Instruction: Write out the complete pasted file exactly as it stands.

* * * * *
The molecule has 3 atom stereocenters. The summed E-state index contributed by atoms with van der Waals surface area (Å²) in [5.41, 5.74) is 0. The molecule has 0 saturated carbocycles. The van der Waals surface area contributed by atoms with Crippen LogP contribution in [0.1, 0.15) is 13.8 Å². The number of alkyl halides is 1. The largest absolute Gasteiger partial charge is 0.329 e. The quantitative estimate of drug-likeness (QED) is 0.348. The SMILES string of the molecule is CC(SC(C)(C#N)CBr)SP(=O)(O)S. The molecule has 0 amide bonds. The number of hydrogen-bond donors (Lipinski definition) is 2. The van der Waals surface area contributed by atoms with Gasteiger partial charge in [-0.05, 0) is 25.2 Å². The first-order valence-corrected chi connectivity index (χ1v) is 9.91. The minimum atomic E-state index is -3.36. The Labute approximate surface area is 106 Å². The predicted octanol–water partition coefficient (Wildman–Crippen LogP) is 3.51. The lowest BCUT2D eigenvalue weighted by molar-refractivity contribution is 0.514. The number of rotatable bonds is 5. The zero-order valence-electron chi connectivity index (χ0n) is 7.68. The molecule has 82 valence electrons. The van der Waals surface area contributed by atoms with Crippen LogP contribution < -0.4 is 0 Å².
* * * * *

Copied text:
The molecule has 3 atom stereocenters. The summed E-state index contributed by atoms with van der Waals surface area (Å²) in [5.41, 5.74) is 0. The molecule has 0 saturated carbocycles. The van der Waals surface area contributed by atoms with Crippen LogP contribution in [0.1, 0.15) is 13.8 Å². The number of alkyl halides is 1. The largest absolute Gasteiger partial charge is 0.329 e. The quantitative estimate of drug-likeness (QED) is 0.348. The SMILES string of the molecule is CC(SC(C)(C#N)CBr)SP(=O)(O)S. The molecule has 0 amide bonds. The number of hydrogen-bond donors (Lipinski definition) is 2. The van der Waals surface area contributed by atoms with Gasteiger partial charge in [-0.05, 0) is 25.2 Å². The first-order valence-corrected chi connectivity index (χ1v) is 9.91. The minimum atomic E-state index is -3.36. The Labute approximate surface area is 106 Å². The predicted octanol–water partition coefficient (Wildman–Crippen LogP) is 3.51. The lowest BCUT2D eigenvalue weighted by molar-refractivity contribution is 0.514. The number of rotatable bonds is 5. The zero-order valence-electron chi connectivity index (χ0n) is 7.68. The molecule has 82 valence electrons. The van der Waals surface area contributed by atoms with Crippen LogP contribution < -0.4 is 0 Å².